Open main menu

Page:Popular Science Monthly Volume 65.djvu/264

This page has been proofread, but needs to be validated.
260
THE POPULAR SCIENCE MONTHLY.

this part of the world, in spite of its great abundance. He found salt mines in the heart of the desert near a place called Thegazza. For the Soudanese salt has from time immemorial represented, and still represents, the principal article of commerce and their most precious commodity. The long depression in the western Sahara bearing the name of El Djouf is a vast mine of rock salt. The salt mines of Thegazza were abandoned in the sixteenth century for those of Taoudemi, nearer Timbuctoo. The same explorer reports that even here the houses are built of rock salt and roofed with camel skins. Under a thin covering of sand the mineral is found in clearly marked layers. It is dug out in large lumps and trimmed down to blocks about three and a half feet long by one and one fourth feet in breadth. It looks like bars of red or gray-veined marble, and as they come out of the mine they are stamped with the trade-mark of the different contractors. At Timbuctoo they are embellished with designs in black paint and the name of some venerated chief is written on them in Arabic characters. They are then bound round with thongs of raw leather so arranged as to hold the parts together in case of fracture. The densest and whitest blocks are most in demand, those veined with red being of an inferior quality. Timbuctoo is the entrepot of the whole region lying southeast as far as Lake Chad. There is nothing that the Soudanese possesses that he refuses to part with for a lump of salt. To these people it is more valuable than gold itself.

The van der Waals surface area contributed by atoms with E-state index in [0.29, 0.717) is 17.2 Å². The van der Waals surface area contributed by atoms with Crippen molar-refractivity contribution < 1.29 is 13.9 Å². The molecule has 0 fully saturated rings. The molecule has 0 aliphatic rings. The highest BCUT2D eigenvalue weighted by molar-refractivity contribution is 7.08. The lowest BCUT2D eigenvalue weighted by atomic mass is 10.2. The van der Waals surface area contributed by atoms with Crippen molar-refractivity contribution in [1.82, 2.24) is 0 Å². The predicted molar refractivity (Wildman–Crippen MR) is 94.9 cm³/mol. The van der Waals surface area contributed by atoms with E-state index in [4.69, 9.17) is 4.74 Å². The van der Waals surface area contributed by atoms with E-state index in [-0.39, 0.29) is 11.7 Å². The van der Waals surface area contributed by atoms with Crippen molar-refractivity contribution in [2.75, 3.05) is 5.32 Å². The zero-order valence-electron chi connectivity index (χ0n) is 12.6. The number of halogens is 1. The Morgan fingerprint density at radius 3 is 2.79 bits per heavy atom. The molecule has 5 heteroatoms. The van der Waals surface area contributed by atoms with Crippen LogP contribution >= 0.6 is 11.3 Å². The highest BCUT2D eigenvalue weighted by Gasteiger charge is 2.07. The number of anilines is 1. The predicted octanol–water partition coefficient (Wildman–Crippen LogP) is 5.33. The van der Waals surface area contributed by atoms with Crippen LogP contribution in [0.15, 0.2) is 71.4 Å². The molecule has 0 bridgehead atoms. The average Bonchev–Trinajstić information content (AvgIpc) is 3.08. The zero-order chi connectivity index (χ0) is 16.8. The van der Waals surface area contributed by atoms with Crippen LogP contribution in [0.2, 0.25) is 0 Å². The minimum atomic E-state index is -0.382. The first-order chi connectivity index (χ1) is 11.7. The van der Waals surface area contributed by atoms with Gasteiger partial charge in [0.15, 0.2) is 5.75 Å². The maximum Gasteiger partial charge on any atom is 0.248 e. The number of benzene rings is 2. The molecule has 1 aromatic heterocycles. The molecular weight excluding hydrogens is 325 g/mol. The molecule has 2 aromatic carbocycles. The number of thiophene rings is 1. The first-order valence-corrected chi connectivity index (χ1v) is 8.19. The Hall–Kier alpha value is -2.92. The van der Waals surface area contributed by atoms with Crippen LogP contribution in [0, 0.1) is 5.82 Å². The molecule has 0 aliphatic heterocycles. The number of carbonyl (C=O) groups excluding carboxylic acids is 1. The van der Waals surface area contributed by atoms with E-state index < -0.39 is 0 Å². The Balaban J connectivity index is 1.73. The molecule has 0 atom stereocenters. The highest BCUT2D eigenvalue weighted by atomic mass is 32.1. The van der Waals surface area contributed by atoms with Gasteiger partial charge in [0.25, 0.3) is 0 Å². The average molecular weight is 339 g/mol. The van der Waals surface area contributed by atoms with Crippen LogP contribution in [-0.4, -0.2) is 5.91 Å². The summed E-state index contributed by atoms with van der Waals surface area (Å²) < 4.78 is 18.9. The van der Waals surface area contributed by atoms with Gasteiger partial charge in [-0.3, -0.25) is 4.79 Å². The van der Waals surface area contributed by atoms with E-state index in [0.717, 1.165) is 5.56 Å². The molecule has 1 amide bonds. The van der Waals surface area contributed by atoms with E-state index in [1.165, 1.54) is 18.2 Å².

In ancient as well as modern times the partaking of salt with another person was regarded as the symbol of friendship and hospitality. Among the Slavic peoples it is still the custom to welcome the stranger with a proffered gift of salt and bread; while in cases of dispute the Arab is wont to appeal to the bread and salt he has eaten with his adversary as proof of sincerity. The advice embodied in the injunction, 'Before you make a friend, eat a bushel of salt with him,' has been proverbial from the remotest times. Both Aristotle and Cicero refer to it as current in their time. An ancient commentator on Homer says that salt is regarded as the symbol of friendship, par excellence, either because it was offered to guests before anything else, or because salt more than any other substance is a prophylactic against decay. In Numbers certain offerings are enumerated as constituting 'a covenant of salt for ever before the Lord unto thee and thy seed with thee.' Perhaps the custom of handing down the salt vessel from generation to generation in Soman families has some connection with the idea of incorruption.

The word salt has impressed itself on our language in a curious way in our term 'salary.' So necessary did the Romans consider salt to the efficiency of their armies that each soldier was provided with a special ration of it, or with the means of providing it. This stipend